Working out of a former Sony Corporation semiconductor factory in the earthquake-damaged Eastern Japan, Shigeharu Shimamura has created this massive farm; he’s designed what basically amounts to a food factory. Using eighteen cultivation racks – each one about 15 levels high – the farm is equipped with specialized LED fixtures developed by GE, which emit wavelengths optimal for plant growth. Factor in some powerful hydroponics and the ability to easily control temperature, humidity, and irrigation, and you’ve got an impressive feat of engineering. It spans the size of an entire football field, making it the world’s largest indoor farm to date.

It gets better, too. The farm – which just opened this month – uses only 1% of the water required by outdoor fields, and cuts the amount of produce discarded from the 50% regularly tossed by traditional farms down to a paltry 10%. Shimamura’s brainchild is already producing 10,000 heads of lettuce per day, and will very likely increase that number in the near future.

Get a few of these operational, and you’d be able to feed a city. Get enough of them up and running, and you might well be able to feed the world. That’s the idea, anyway – Shimamura’s company Mirai is already hard at work establishing “plant factories” in Hong Kong and the Far East of Russia.

“Finally,” says Shimamura, “we are about to start the real agricultural revolution.”

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labels: Dining

Beats by Dre Designers Create Handcrafted Luxury Surfboards


Developed as a series of special collaborations for Octovo, Ammunition, the design firm responsible for products at square and Beats by Dre, worked alongside master surfboard builder Jason Tilley to design and build a limited collection of boards and custom tailored carrying bags. The series includes five individual board shapes built using Tilley’s method of combining custom milled wooden skins and components with hand-shaped foam.


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July 17, 2014

Ferrari Designer’s Luxury Cruise Trains Coming to Japan


Looks like the golden age of railways is about to make an explosive comeback over in Japan. It’s a well-known fact that the island nation has an extremely extensive railway system, and that it privatized these railways back in the 1980s. Since then, we’ve seen a veritable explosion of designer trains hitting the market – and today, we’ve seen what might well be their pinnacle. Created by former Ferrari designer Ken Okuyama and dubbed the “cruise train” by JR East.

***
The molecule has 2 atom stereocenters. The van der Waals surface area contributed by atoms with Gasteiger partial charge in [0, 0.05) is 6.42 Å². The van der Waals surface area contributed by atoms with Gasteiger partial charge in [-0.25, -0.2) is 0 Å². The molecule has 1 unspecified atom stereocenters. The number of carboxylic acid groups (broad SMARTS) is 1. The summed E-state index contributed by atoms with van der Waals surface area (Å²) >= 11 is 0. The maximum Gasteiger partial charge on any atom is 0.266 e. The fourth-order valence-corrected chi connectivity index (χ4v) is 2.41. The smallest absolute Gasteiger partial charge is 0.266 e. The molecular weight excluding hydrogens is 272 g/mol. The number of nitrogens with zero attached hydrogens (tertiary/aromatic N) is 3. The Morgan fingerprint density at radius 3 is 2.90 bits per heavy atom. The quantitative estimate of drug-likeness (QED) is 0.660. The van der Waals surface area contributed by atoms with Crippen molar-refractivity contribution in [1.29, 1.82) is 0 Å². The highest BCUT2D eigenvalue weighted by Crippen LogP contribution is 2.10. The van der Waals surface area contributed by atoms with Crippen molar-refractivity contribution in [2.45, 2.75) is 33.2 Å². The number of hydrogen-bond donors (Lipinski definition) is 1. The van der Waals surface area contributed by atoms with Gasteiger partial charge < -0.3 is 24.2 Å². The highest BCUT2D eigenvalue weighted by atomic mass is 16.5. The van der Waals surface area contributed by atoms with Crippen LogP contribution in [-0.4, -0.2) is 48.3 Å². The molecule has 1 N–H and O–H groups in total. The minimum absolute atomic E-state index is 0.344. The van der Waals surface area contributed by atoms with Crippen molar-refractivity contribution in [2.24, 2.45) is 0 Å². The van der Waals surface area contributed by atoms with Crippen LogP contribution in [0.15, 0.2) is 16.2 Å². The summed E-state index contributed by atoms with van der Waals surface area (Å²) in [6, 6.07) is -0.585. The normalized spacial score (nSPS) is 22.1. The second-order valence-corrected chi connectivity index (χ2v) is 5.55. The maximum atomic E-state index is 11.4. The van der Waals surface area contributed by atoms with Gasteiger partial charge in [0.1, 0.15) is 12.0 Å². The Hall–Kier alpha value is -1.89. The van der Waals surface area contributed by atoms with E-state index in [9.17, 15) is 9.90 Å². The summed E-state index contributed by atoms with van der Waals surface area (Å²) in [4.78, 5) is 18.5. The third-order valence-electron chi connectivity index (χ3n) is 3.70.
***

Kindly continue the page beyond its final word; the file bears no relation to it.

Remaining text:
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July 16, 2014

Abandoned World Cup Stadiums to Housing of the Future?


Football stadiums and other sporting areas have been proven to have little to no long-term economic benefits, which is troubling when you consider the fact Brazil spent $3.6 billion on this year’s World Cup venues. Instead of letting them lie empty, two architects have proposed converting the stadiums into blocks of affordable housing. It’s called Casa Futebol, and while the idea might seem improbable, it raises important questions about why host countries are forced to spent so much money on single-use architectural projects that could be put to better use elsewhere.

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Louis Vuitton SERIES 1 Fashion Campaign shot by Bruce Weber


The third video from the “Series 1″ Louis Vuitton Fashion Campaign, the first campaign from Nicolas Ghesquière, with Annie Leibovitz, Juergen Teller and Bruce Weber.

This advertising campaign is presented as a hybrid trilogy of the combined visions of Annie Leibovitz, Juergen Teller and Bruce Weber. They are photographers, artists, undoubtedly commentators on modern times, each given this vast arena by Nicolas Ghesquière to interpret not only his fashion collection but also his idea of fashion… contemporary fashion. Here, Bruce Weber expresses his vision in ‘Beautiful Strangers.’

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labels: Fashion

Limité Must-See: Another Earth (2011)

by Daniel Quitério

Photo courtesy of Fox Searchlight. © 2011. All rights reserved.

This is the one movie from the past three years that I’m still tweeting about. It’s rare these days that a film comes along and etches its mark in your mind quite the way Another Earth did to me. Stitched together using bubble gum and string (and green fabric and googly eyes—really), this super low-budget indie darling launched the careers of star and co-writer Brit Marling (Arbitrage, 2012) and writer/director Mike Cahill (I Origins, 2014). Believing that it would be near impossible for two unknowns to attract funding in order to make their film, Cahill and Marling took matters into their own hands. The two Georgetown alumni shot the film in Southern Connecticut with a tiny crew, ultimately earning it a place in Sundance’s 2011 official selection, where it won a Special Jury Prize and the Alfred P. Sloan Prize, which is awarded to a film that focuses on science or technology as a theme. It was distributed later that year by Fox Searchlight.